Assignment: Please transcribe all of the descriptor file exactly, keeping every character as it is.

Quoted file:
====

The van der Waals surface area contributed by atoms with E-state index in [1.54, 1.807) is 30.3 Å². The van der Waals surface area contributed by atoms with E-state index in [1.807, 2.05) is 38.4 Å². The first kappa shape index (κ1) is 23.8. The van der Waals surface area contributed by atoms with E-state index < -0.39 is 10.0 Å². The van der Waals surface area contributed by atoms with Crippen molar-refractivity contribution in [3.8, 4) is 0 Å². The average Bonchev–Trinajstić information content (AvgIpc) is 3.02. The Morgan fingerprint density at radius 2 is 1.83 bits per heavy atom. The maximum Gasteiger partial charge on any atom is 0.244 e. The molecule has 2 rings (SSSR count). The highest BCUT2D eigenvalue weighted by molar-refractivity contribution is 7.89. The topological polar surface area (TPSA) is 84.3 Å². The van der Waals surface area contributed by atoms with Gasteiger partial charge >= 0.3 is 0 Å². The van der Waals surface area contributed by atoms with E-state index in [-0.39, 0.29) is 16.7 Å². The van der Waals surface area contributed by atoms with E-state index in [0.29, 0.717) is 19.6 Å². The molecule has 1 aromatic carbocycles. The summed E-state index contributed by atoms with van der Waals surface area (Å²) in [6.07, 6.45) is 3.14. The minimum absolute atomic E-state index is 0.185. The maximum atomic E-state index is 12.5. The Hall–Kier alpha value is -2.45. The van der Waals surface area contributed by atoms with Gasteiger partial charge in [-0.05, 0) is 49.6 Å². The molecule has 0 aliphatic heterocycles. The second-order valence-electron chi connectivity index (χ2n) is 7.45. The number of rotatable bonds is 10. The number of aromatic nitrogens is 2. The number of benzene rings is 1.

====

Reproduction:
The van der Waals surface area contributed by atoms with E-state index in [1.54, 1.807) is 30.3 Å². The van der Waals surface area contributed by atoms with E-state index in [1.807, 2.05) is 38.4 Å². The first kappa shape index (κ1) is 23.8. The van der Waals surface area contributed by atoms with E-state index < -0.39 is 10.0 Å². The van der Waals surface area contributed by atoms with Crippen molar-refractivity contribution in [3.8, 4) is 0 Å². The average Bonchev–Trinajstić information content (AvgIpc) is 3.02. The Morgan fingerprint density at radius 2 is 1.83 bits per heavy atom. The maximum Gasteiger partial charge on any atom is 0.244 e. The molecule has 2 rings (SSSR count). The highest BCUT2D eigenvalue weighted by molar-refractivity contribution is 7.89. The topological polar surface area (TPSA) is 84.3 Å². The van der Waals surface area contributed by atoms with Gasteiger partial charge >= 0.3 is 0 Å². The van der Waals surface area contributed by atoms with E-state index in [-0.39, 0.29) is 16.7 Å². The van der Waals surface area contributed by atoms with E-state index in [0.29, 0.717) is 19.6 Å². The molecule has 1 aromatic carbocycles. The summed E-state index contributed by atoms with van der Waals surface area (Å²) in [6.07, 6.45) is 3.14. The minimum absolute atomic E-state index is 0.185. The maximum atomic E-state index is 12.5. The Hall–Kier alpha value is -2.45. The van der Waals surface area contributed by atoms with Gasteiger partial charge in [-0.05, 0) is 49.6 Å². The molecule has 0 aliphatic heterocycles. The second-order valence-electron chi connectivity index (χ2n) is 7.45. The number of rotatable bonds is 10. The number of aromatic nitrogens is 2. The number of benzene rings is 1.